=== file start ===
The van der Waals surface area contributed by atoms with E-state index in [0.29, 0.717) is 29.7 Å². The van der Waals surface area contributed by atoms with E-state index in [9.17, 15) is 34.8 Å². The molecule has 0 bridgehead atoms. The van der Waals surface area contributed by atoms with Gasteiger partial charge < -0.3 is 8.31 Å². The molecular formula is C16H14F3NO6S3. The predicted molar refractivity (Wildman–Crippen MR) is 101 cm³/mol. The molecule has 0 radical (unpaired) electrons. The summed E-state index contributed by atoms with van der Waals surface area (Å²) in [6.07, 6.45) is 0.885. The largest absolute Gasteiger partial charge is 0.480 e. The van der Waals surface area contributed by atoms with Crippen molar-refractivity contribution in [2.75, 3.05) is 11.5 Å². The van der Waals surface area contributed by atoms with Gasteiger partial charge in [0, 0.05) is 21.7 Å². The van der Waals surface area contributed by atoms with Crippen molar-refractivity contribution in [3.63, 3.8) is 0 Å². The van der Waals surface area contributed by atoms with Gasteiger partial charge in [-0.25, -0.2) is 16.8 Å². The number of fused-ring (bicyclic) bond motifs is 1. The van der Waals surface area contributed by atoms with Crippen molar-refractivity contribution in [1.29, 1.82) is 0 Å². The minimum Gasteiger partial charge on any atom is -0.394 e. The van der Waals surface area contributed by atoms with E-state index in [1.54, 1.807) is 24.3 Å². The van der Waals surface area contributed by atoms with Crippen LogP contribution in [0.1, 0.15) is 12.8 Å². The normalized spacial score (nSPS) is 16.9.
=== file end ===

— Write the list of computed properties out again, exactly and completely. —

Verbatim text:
The van der Waals surface area contributed by atoms with E-state index in [0.29, 0.717) is 29.7 Å². The van der Waals surface area contributed by atoms with E-state index in [9.17, 15) is 34.8 Å². The molecule has 0 bridgehead atoms. The van der Waals surface area contributed by atoms with Gasteiger partial charge < -0.3 is 8.31 Å². The molecular formula is C16H14F3NO6S3. The predicted molar refractivity (Wildman–Crippen MR) is 101 cm³/mol. The molecule has 0 radical (unpaired) electrons. The summed E-state index contributed by atoms with van der Waals surface area (Å²) in [6.07, 6.45) is 0.885. The largest absolute Gasteiger partial charge is 0.480 e. The van der Waals surface area contributed by atoms with Crippen molar-refractivity contribution in [2.75, 3.05) is 11.5 Å². The van der Waals surface area contributed by atoms with Gasteiger partial charge in [0, 0.05) is 21.7 Å². The van der Waals surface area contributed by atoms with Crippen molar-refractivity contribution in [3.63, 3.8) is 0 Å². The van der Waals surface area contributed by atoms with Gasteiger partial charge in [-0.25, -0.2) is 16.8 Å². The number of fused-ring (bicyclic) bond motifs is 1. The van der Waals surface area contributed by atoms with Crippen molar-refractivity contribution in [1.29, 1.82) is 0 Å². The minimum Gasteiger partial charge on any atom is -0.394 e. The van der Waals surface area contributed by atoms with E-state index in [1.54, 1.807) is 24.3 Å². The van der Waals surface area contributed by atoms with Crippen LogP contribution in [0.1, 0.15) is 12.8 Å². The normalized spacial score (nSPS) is 16.9.